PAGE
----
An analysis of salems social order in the crucible by arthur miller

In a clever move, Danforth uses the pregnant Elizabeth, who has been spared from execution, to persuade Proctor to opt for confession and life. While at first only a handful of citizens are indicated, the number soon grows to over a hundred.

One neighbor is John Proctor, who appears while the adults are offstage praying, and after Abigail and her girlfriends have discussed what to reveal about Tituba, who indeed performed voodoo rites.

Puritanism and Individuality Themes and Colors LitCharts assigns a color and icon to each theme in The Crucible, which you can use to track the themes throughout the work.

The Crucible demonstrates the struggle against corruption involving the court, which lead to the death of many innocent individuals in Salem.

Act 4 commences in a moonlit prison chamber just before dawn, as Danforth and Parris try to bring Proctor to confess so that they can avoid hanging him, with other prominent citizens, for being an unrepentant sinner.

Miller relates this technique to his experience with the court in which they attempted to make him feel protected, if he would reveal his knowledge. Thinking of his three children and of his wife, he chooses to sign a confession; however, he immediately regrets his decision and refuses to give up the paper.

This proves that the court did whatever they could to extract information from the suspects. Shouts are heard offstage as Corey defends his wife, another accused witch. While many of those found guilty of witchcraft avoid hanging by confessing a connection to the devil, 19 others are hanged.

Just as a now-remorseful Hale tries to intervene, the girls, whom Danforth has brought in, start a ghastly pantomime, pretending to have been bewitched by Mary. These divisions were incorporated into this Enote and do not appear in the actual play.

In the play, Abigail and several other young women accuse innocent citizens of Salem for the action of witchcraft. Act 3 ends with Corey and Proctor thrown into jail and a disgusted Hale quitting the court.

Reputation Reputation is tremendously important in theocratic Salem, where public and private moralities are one and the same.

Knowing that the punishment for their behavior will be severe, the girls claim that they were possessed by the spirits of members of the community who are trying to initiate them into witchcraft. At the end of act 2 Hale faces an increasingly painful moral dilemma, exacerbated by unmistakable signs of a judicial system going haywire.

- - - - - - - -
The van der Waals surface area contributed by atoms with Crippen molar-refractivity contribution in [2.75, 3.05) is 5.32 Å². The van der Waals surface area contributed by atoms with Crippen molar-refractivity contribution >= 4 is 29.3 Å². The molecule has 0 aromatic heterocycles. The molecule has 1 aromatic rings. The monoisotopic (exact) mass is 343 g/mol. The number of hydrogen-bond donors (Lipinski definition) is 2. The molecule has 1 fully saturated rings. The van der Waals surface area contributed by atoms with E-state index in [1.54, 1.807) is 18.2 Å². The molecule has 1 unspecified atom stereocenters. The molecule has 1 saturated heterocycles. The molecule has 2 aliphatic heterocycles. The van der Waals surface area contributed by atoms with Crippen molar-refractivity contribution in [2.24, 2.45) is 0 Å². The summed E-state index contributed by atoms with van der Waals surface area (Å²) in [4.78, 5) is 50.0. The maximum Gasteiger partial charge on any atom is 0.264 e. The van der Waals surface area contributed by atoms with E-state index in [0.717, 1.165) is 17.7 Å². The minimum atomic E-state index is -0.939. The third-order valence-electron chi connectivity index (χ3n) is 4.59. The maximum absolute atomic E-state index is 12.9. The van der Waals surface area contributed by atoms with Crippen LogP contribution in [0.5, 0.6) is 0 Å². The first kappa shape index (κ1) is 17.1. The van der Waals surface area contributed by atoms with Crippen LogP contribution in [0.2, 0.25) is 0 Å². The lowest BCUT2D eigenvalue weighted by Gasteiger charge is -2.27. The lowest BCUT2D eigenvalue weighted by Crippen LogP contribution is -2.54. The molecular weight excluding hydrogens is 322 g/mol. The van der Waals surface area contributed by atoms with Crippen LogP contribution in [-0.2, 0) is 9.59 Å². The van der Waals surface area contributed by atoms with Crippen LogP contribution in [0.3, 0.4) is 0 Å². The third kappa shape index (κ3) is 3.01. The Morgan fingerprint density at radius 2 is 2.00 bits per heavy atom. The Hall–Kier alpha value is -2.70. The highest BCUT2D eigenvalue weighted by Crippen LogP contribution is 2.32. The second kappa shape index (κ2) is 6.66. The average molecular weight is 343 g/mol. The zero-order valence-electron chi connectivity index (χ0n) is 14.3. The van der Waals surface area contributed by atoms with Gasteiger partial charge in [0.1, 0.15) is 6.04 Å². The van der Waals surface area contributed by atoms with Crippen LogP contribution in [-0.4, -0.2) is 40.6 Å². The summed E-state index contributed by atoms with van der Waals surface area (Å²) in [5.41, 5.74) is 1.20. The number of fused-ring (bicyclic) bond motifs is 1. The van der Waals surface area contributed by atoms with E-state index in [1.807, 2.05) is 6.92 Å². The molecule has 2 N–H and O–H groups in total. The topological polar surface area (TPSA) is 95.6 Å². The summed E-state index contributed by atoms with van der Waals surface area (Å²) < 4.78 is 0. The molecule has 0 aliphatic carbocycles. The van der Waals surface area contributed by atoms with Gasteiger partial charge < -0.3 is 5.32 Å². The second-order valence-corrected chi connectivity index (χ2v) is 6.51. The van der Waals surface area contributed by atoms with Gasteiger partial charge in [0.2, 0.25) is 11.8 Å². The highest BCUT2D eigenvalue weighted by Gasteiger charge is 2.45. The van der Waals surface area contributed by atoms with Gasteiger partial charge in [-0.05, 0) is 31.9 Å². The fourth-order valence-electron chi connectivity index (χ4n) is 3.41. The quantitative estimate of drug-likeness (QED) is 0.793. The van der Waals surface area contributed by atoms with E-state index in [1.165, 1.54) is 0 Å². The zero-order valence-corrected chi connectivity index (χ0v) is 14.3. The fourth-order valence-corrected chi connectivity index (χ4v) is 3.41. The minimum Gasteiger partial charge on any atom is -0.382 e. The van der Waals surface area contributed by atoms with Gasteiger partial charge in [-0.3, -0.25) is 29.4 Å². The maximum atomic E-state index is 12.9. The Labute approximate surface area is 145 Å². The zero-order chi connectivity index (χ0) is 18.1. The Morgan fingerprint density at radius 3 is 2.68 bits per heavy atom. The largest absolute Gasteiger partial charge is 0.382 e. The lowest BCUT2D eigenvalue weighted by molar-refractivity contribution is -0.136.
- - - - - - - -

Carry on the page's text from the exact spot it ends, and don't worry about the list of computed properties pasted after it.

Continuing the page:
In a desperate attempt to discredit Abigail as a witness, Proctor then admits his adultery; however, when his wife is brought in to verify the story, she tries to save his reputation by denying the affair.

This concern leads directly into act 3.

We will protect you. In Salem, everything and everyone belongs to either God or the devil; dissent is not merely unlawful, it is associated with satanic activity. How to Write a Summary of an Article? These rigid rules of conduct helped the Puritans endure the persecution they faced in Europe and, after they came to America, created a close-knit community able to withstand the harsh weather and Native American attacks common to New England in the 17th century.

The most obvious case is Abigail, who uses the situation to accuse Elizabeth Proctor of witchcraft and have her sent to jail. Since religious men ran their government, the Puritans considered all government actions to be necessarily "good," or sanctioned by Heaven.Several characters in The Crucible face a tough decision: to protect their reputation or their integrity.

Parris, Abigail, and others to protect their reputations. Rebecca Nurse and, eventually, John Proctor, choose to protect their integrity. In rigid communities like Salem, a bad reputation can result in social or even physical punishment.

The Crucible is set in a theocratic society, in which the church and the state are one, and the religion is a strict, austere form of Protestantism known as Puritanism. Because of the theocratic nature of the society, moral laws and state laws are one and the same: sin and the status of an individual’s soul are matters of public concern.

The Crucible Summary

When Arthur Miller published The Crucible in the early s, he simply outdid the historians at their own game" (22).

This lesson plan's goal is to examine the ways in which Miller interpreted the facts of the witch trials and successfully dramatized them. The Crucible begins in the house of Reverend Samuel Parris, whose daughter, Betty, lies unconscious in bed upstairs. Prior to the opening of the play, Parris discovered Betty, his niece Abigail, and Tituba, his black slave from Barbados, dancing in the forest outside of Salem at midnight.

The Crucible Arthur Miller.

The Crucible by Arthur Miller

A NOTE ON THE HISTORICAL ACCURACY OF THIS PLAY The Crucible young adults, and until this strange crisis he, like the rest of Salem, never conceived that social disorder in any age breeds such. The Crucible was written inby Arthur Miller, a famous American playwright. The play is about the Salem witch trials.

The play is about the Salem witch trials.

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An analysis of salems social order in the crucible by arthur miller
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